Motiejunas can’t sign an offer sheet with another NBA team. He probably can’t even join an overseas team in a FIBA-accredited league, because his NBA holdout will prevent him from getting clearance.

All he can do is submit to a physical or negotiate a new deal with the Rockets.

Motiejunas could undergo a physical anytime between now and March 1. If he passes, he’d join Houston on the terms of his matched offer sheet. If he fails, he’d go to Brooklyn on the original offer-sheet terms (which are $6 million apart).

Motiejunas could also negotiate a new deal with the Rockets. They have immense leverage with his matched offer sheet in place, but perhaps a compromise could be forged. Motiejunas obviously wants a chance at that $6 million, but he’ll have to concede something in exchange. Maybe that’s a later guarantee date on his 2017-18 salary. If both sides agree to a different contract, Houston would withdraw its match, which would make Motiejunas a restricted free agent. Then, the Rockets could re-sign him.

They sure aren’t letting him out of this limbo just to seek a better offer sheet from another team. A new contract must already be agreed upon.

In the meantime, Motiejunas will continue to count toward the Nets’ team salary while the offer sheet is open, which is a nuisance but not hugely disruptive. They have plenty of cap space anyway, and the odds of adding significant salary in a trade are low.

Houston will continue to play without Motiejunas. That’s also not ideal for the Rockets, but they’ve been fine without him so far.

The qualifying offer will expire on March 2, when Motiejunas will no longer be eligible to sign an offer sheet with another team. He’d still be allowed to re-sign with Houston, though. Failing that, he’ll re-enter free agency next summer, when the Rockets could again make him restricted, and we’ll start the process all over again – with the caveat that the Nets can’t sign him for one year after his offer sheet expires.

Maybe something will break before it gets to that point, but Houston and Motiejunas have trudged deeper into this standoff than ever imaginable.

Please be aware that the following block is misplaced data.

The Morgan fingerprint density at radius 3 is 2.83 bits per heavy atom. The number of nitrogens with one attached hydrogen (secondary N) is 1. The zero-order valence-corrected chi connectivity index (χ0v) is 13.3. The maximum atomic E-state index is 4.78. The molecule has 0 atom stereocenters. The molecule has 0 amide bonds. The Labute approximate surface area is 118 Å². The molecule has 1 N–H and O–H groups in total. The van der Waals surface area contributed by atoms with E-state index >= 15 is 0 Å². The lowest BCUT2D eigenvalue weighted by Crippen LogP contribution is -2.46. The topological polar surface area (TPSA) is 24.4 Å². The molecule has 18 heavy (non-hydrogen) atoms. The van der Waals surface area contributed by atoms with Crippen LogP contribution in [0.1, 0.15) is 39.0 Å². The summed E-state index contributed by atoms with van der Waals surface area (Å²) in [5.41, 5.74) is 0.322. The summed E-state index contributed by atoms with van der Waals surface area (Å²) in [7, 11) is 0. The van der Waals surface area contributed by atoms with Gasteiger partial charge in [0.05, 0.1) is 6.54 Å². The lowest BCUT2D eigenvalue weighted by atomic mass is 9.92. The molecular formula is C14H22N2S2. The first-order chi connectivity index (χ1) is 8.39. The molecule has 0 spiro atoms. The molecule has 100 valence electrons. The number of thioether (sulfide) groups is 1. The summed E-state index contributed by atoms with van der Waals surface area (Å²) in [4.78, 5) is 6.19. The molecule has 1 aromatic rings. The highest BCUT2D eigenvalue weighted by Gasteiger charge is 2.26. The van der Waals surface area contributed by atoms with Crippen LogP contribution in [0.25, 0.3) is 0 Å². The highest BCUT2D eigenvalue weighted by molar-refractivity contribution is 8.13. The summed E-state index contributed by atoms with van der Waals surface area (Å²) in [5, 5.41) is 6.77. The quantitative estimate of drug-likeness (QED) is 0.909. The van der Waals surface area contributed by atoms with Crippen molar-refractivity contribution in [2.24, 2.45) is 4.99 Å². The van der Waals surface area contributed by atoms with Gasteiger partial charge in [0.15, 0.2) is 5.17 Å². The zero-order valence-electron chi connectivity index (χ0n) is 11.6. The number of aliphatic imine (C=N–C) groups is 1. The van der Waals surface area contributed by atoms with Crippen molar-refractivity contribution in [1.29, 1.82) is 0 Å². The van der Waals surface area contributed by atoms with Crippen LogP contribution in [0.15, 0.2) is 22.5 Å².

Stephen Curry skips pass between DeAndre Jordan’s legs, gets Zaza Pachulia a layup (video)

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Nicolas Batum wasn’t the only player to bounce a pass through an opponent’s legs last night.

Stephen Curry nutmegged DeAndre Jordan on this sweet assist to Zaza Pachulia.

Clint Capela and Montrezl Harrell take turns dunking on Julius Randle (videos)

LOS ANGELES, CA - DECEMBER 05:  Head Coach Luke Walton of the Los Angeles Lakers talks with Julius Randle #30 during the second half of a 107-101 Jazz win at Staples Center on December 5, 2016 in Los Angeles, California.  NOTE TO USER: User expressly acknowledges and agrees that, by downloading and or using this photograph, User is consenting to the terms and conditions of the Getty Images License Agreement.  (Photo by Harry How/Getty Images)
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Rough night for the Lakers, who lost 134-95 to the Rockets.

It was particularly harsh for Julius Randle, who got dunked on by Clint Capela:

And then Montrezl Harrell:

Giannis Antetokounmpo called for 10-second violation on free throw (video)

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This Giannis Antetokounmpo 10-second violation was a year in the making.

Unfortunately for the Trail Blazers, it was too little, too late. Antetokounmpo still finished with 15 points, 12 rebounds, 11 assists, four blocks and two steals in the Bucks’ 115-107 win.